• Baby,  Kid's Boston

    Two So Far

    Simply on a street-and-bystander level, I like the respect that comes from having two kids. The unsolicited advice seems to have vaporized. No more “oh just wait until you have two/she’s older/she’s starts walking” etc etc. The sight of me coming down the street with the girls seems to garner some awe. Perhaps a fleeting moment of pity. A few “My, you really have your hands full.” Not exactly compliments, but there is a little music to them.


    Almost every month we drop a bag of stuff at Goodwill, but for the first time recently, a couple of the things that went were things I really liked. That’s a good sign. It’s bad if you’re purging junk–how did it get into your home the first place? But if you getting rid of things you like because they’ve come to the end of a good life, been rendered irrelevant or replaced with a better fit (like our kitchen table), then things are really getting shipshape.

    But I did cringe to see go the table we found as newlyweds at the Cambridge Antique Market. We bought it from a dealer who meticulously wrote full paragraphs on the tags he attached to each item. Before we purchased the table we spent twenty minutes just reading the mini histories he had recorded. Each side of the table folded down completely. That was great for our old apartment where dinner parties began with drinks on “the sideboard” and then we sat down to dinner at the now-table.

    But the flip side is that we have a new table that fits our small kitchen and the four of us just right.

    This brings me to another perk of two: cleaning my house. I’ve realized I cannot not clean my apartment just because I have a child under foot. Because they’re never not under foot. I’m allowed to say, “I can’t read Curious George right now, I’m cleaning.” I’m allowed to expect Lux to entertain herself that long. I’m allowed to shrug my shoulders at her bored-face and let her find her own fun.

    After a few real miscalculations, I’ve banned errands that implicitly value my time below minimum wage. A 40-minute trip to a consignment shop for a chance at $8 in store credit? No thank you. When I get a gift for the girls in the mail, I send a text message or email to say thank you right away, and leave it at that. The gracious days of a written note have slipped away, at least for a while.

    I’ve started answering the phone again. If I don’t pick up now, my wary thinking goes, I might have to listen to a voicemail later. So I pick up.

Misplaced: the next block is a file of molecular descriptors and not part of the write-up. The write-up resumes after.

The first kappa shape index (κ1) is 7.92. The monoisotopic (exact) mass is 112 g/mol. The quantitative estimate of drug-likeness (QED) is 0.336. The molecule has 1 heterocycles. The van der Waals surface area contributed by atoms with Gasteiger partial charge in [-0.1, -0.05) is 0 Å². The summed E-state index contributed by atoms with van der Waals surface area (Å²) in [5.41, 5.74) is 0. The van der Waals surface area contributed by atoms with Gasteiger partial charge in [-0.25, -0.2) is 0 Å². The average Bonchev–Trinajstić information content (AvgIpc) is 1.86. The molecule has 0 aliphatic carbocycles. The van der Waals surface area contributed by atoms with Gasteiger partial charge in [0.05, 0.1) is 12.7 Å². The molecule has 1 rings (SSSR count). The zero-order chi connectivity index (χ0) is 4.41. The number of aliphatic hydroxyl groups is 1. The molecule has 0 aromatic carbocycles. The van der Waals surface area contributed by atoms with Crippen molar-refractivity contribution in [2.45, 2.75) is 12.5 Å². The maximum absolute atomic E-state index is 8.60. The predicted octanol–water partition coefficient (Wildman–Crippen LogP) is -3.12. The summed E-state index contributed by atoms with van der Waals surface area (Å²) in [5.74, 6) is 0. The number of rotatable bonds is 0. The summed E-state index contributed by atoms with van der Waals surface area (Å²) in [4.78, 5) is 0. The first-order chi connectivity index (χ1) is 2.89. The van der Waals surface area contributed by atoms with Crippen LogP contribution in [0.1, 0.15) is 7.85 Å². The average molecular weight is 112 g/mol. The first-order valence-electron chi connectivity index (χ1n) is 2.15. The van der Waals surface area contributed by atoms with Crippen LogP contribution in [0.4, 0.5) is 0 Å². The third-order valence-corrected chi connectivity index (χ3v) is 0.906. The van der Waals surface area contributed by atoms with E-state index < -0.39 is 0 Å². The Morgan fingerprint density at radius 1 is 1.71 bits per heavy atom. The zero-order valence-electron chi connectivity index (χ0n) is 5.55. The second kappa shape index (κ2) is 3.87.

I see that I’m becoming manically efficient. With Lux, I was always doing these small trips to the grocery store, lugging one overpacked bag back with me on the stroller. I go to the store once a week. I spend enough to initiate free delivery. I’ve finally started planning more than one dinner in advance. Finally started my dinner journal that I’ve been meaning to do for a year or two. Finally typed up a list of my typical grocery list, with space for additions and printed it off.

    I don’t say this to boast. Just puttering over the things here and there that seem to have gotten easier, and almost in awe of the things that are falling into place.


  • Boston,  Kid's Boston

    The Discovery Museum

    New museums feel like Disney World these days. Better even. Joe and I can be pretty lazy when it comes to weekends in Boston, but fortunately our friends up the street invited us out early Saturday morning to see a place outside the city, The Discovery Museum.

    There was something extra appealing about this one, founded in the ’80s and settled into an old Victorian house. Back when painting on the wall and building tiny tree forts meant great things would happen. They knew the power of a room full of stuffed animals, a Rube Goldberg-esque design to learn about gravity, or a wall of switches to flip and buttons to push.


    I always leave public spaces for kids contemplating things we could change about our space for Lux. Introducing new textiles, or a space to drop things through tubes and, gasp, they reappear, or maybe just a spinning wheel secured to the wall. A lever here, and light switch at their level.

    Though hidden under the snow now, the grounds seemed lovely as well. I think with a picnic packed you could draw out your visit here during the summer in a wonderful way.